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Re: [O] Org without Emacs?

From: Tim Cross
Subject: Re: [O] Org without Emacs?
Date: Tue, 29 Jan 2019 15:42:47 +1100

Just FYI, at least 1 of the org-mode extensions (there are a number) for Visual Source Code is licensed under the GPL. So while VS code may not be 'free' in the GNU sense, at least some of the extensions that can be used with it are. 

I personally don't see any threat to Emacs Org mode by any of the non-free clones, such as beorg. I doubt there is anything which could be implemented in one of these non-free versions which was of use to Emacs org mode tht we could not re-implement - they would have a tough time try8ing to argue that it was original work and attempt to stop an elisp version. 

Of course, this says nothing about the ethical position associated with re-implementing functionality from a GPL'd sysem under a non-free license. We can hope people do the right thing, but have no control to enforce it. I also doubt it will cause any fracture in the org user community - the bottom line is most of use came to org because of Emacs. These other systems don't have Emacs and therefore are really only a pale imitation. . 

On Tue, 29 Jan 2019 at 15:06, Scott Randby <address@hidden> wrote:
On 1/28/19 4:13 PM, Tim Cross wrote:
> As org is implemented in elisp, there are only two options for
> implementing org outside of emacs
> 1. Implement a full elisp runtime in the alternative envrionment
> 2. Re-implement org functionality in a different language and runtime.
> I think 1 is extremely unlikely, with the possible exception of things
> like https://github.com/Wilfred/remacs, which is a re-implementation of
> Emacs.
> Alternative 2 is more likely and to some extent has been done with
> things like beorg and Visual Source Code, which has an extension with
> some (minimal) org support.

It is great that people want to implement Org functionality into other software, but the issue I have with beorg and Visual Source Code is that neither is free software. In the case of beorg, Org is mentioned repeatedly on its website as an inspiration, but what is the contribution of the beorg developers back to the Org community? The central feature of Org is that it is free software. In my view, non-free products like beorg are fundamentally broken.

> The problem with re-implementation is that there is a lot of core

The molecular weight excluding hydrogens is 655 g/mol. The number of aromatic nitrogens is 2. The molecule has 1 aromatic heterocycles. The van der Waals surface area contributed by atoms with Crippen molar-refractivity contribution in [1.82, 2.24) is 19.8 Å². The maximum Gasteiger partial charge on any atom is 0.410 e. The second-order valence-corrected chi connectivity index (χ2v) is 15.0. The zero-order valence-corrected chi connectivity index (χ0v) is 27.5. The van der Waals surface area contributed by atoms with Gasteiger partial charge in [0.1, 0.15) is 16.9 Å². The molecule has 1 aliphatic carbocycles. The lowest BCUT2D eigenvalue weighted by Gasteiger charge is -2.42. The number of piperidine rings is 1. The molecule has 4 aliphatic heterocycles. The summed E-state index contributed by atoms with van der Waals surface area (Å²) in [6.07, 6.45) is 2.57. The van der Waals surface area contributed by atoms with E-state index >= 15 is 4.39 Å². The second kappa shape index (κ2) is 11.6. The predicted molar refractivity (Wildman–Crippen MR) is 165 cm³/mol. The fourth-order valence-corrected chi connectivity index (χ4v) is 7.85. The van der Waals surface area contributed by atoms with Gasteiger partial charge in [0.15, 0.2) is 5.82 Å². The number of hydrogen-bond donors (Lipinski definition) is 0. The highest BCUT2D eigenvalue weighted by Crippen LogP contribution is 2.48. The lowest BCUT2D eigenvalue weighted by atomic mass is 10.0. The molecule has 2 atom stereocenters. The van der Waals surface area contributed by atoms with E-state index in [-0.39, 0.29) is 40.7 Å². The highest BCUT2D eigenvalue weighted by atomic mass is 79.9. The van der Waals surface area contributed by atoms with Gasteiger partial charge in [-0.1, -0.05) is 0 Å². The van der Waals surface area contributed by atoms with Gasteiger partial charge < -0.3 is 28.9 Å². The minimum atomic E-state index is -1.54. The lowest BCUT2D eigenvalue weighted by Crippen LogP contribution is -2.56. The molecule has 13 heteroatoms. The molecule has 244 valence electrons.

> functionality built into emacs which is not found in most other
> runtimes. Much of what Org does is really take existing Emacs
> functionality and wrap it together in a more convenient and consistent
> bundle. In other systems, much of this functionality would need to be
> implemented from scratch, which would be a non-trivial task. In
> addition, keep pace with org development will be difficult for these
> clones.

I agree with this completely.

> I expect we will see some of Org's functionality implemented in other
> environments, but are unlikely to see a fully compatible and feature
> rich version on any other platform. Most likely, we will see some core
> ideas make their way into other environments, but they won't be Org mode
> - they will be something different which owes much of the inspiration to
> Org mode.
> If we are lucky, we may see some new good ideas in these other systems
> which could be added to Org itself to make it even greater, otherwise
> such ports are unlikely to be of any real interest/use to Emacs Org
> users.

It would be wonderful to see new good ideas implemented in other systems, but in the case of proprietary software like beorg or Visual Source Code, their non-free nature makes it risky to re-implement in Org any new ideas they use (if they ever use any). I hope all the new good ideas for Org first exist as free software. That seems likely given the pace at which Org develops and the vitality of the Org community.




Tim Cross

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